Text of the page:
The Supreme Court has been particularly reluctant to recognize such non-statutory remedies in the ERISA context, noting that “because ERISA is a comprehensive reticulated statute, and is enormously complex and detailed, it should not be supplemented by extratextual remedies.” Hughes Aircraft Co. v. Jacobson, 525 U.S. 432, 447, 119 S.Ct. 755, 142 L.Ed.2d 881 (1999) (citations and quotation marks omitted). For example, in Russell, the Supreme Court rejected the argument that ERISA Section 502(a)(2), 29 U.S.C. § 1132(a)(2), which allows a participant or beneficiary to pursue a claim for breach of fiduciary duty under ERISA Section 409(a), 29 U.S.C. § 1109(a), permits a claimant to obtain extra-contractual damages from a plan fiduciary based on failure to comply with the Department's 1977 claims-procedure regulation. In rejecting this argument, the Supreme Court observed that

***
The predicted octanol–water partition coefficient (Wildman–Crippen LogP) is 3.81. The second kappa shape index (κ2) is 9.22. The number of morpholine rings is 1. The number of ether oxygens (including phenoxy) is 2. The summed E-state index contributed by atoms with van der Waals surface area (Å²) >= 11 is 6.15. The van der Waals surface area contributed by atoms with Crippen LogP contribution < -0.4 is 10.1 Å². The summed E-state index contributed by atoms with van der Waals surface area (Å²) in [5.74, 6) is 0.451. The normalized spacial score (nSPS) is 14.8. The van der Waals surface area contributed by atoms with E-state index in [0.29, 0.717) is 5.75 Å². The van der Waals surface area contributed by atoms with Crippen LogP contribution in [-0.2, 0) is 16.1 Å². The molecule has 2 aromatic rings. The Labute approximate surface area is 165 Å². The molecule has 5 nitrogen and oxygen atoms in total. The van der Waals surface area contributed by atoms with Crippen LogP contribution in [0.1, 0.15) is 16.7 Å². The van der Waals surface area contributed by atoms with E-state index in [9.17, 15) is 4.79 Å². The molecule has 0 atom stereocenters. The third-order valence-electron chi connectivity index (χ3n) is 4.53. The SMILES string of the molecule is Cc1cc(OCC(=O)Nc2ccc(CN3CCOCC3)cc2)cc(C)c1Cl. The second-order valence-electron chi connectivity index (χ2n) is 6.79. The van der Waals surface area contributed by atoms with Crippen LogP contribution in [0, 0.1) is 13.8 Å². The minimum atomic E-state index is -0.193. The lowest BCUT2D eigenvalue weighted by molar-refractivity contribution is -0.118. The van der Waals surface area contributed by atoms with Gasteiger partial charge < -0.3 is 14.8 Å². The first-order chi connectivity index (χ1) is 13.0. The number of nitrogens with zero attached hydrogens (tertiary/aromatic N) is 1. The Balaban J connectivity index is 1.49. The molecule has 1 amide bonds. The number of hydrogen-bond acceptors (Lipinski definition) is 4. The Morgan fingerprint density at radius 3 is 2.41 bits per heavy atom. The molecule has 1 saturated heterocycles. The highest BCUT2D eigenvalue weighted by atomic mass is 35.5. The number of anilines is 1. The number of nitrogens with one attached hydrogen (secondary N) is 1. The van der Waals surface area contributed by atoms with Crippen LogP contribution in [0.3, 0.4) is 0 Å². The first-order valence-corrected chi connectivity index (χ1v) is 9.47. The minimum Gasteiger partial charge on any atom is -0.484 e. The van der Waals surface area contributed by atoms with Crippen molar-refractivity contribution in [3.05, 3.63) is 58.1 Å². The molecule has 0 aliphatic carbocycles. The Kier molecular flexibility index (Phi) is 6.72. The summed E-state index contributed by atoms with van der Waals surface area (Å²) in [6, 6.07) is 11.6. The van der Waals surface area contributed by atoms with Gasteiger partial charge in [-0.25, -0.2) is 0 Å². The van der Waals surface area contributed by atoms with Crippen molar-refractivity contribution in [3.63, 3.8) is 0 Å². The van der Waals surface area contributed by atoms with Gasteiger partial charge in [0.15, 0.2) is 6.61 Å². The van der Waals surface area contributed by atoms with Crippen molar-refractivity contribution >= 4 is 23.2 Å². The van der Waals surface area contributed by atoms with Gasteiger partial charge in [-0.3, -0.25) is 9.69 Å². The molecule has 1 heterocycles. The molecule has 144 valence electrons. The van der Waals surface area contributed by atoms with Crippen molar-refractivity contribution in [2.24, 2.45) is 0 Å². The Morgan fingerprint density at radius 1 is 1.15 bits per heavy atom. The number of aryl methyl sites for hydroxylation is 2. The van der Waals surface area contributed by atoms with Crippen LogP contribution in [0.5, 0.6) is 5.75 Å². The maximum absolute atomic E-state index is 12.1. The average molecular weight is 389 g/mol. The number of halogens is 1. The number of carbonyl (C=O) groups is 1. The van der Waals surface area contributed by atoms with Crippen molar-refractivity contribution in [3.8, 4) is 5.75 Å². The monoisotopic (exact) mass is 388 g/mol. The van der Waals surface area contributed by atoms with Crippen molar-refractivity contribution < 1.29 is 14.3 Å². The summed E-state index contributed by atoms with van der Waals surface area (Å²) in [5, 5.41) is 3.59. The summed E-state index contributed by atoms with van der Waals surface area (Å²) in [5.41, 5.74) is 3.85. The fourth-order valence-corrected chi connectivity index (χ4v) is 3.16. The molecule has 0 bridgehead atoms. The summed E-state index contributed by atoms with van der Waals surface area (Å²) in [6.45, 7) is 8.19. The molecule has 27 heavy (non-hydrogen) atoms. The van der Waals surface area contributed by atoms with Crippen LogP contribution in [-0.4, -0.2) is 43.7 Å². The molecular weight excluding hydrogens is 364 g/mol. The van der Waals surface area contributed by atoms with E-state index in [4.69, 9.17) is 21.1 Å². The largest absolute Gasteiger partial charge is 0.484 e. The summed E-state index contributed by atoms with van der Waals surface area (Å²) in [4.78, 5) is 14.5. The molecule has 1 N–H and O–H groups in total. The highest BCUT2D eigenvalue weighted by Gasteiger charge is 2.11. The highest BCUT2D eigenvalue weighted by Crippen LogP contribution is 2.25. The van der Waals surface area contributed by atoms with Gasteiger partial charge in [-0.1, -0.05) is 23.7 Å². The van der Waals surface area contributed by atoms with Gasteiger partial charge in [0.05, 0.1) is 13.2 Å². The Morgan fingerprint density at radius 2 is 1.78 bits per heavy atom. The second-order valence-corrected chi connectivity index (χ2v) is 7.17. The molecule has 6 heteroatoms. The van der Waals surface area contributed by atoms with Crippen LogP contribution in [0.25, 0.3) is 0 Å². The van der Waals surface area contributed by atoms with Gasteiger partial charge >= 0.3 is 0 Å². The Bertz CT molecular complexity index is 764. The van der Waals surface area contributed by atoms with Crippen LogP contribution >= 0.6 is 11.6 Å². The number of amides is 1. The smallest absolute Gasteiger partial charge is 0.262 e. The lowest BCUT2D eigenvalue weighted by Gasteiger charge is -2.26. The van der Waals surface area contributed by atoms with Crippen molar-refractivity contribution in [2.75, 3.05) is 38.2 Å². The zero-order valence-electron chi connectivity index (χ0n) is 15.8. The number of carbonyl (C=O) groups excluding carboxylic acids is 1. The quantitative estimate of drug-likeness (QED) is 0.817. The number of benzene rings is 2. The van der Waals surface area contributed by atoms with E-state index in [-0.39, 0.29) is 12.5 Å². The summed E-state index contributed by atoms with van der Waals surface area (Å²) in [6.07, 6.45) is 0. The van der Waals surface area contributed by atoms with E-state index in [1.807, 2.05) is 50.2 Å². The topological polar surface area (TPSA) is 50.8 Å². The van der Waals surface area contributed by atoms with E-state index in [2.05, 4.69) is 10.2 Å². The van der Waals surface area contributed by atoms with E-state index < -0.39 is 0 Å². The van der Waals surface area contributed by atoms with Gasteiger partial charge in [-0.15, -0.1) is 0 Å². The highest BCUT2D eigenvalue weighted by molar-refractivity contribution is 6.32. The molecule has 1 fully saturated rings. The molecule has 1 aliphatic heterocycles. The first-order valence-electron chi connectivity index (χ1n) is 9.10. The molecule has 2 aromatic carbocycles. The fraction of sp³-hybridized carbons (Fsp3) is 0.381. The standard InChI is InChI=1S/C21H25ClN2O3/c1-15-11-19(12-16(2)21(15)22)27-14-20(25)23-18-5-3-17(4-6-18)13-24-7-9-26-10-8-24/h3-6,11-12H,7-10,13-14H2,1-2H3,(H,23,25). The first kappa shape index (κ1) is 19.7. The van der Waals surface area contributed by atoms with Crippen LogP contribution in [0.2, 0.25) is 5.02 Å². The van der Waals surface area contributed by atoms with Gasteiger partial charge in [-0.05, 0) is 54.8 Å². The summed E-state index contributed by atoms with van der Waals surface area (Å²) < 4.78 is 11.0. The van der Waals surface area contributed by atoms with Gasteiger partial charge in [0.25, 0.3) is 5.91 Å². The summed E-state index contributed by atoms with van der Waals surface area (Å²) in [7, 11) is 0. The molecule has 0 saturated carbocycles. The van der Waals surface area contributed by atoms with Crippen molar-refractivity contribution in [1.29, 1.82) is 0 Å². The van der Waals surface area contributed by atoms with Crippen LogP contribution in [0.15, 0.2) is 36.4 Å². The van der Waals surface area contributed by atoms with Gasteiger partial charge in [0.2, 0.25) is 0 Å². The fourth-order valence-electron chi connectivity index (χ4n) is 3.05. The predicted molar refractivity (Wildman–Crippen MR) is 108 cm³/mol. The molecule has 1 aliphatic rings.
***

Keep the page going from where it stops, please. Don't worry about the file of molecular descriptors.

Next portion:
[n]othing in the  regulations or in the statute ... expressly provides for a recovery from either the plan itself or from its administrators if greater time is required to determine the merits of an application for benefits. Rather, the regulations merely state that a claim may be treated as having been denied after the 60– or 120–day period has elapsed. This provision therefore enables a claimant to bring a civil action to have the merits of his application determined, just as he may bring an action to challenge an outright denial of benefits.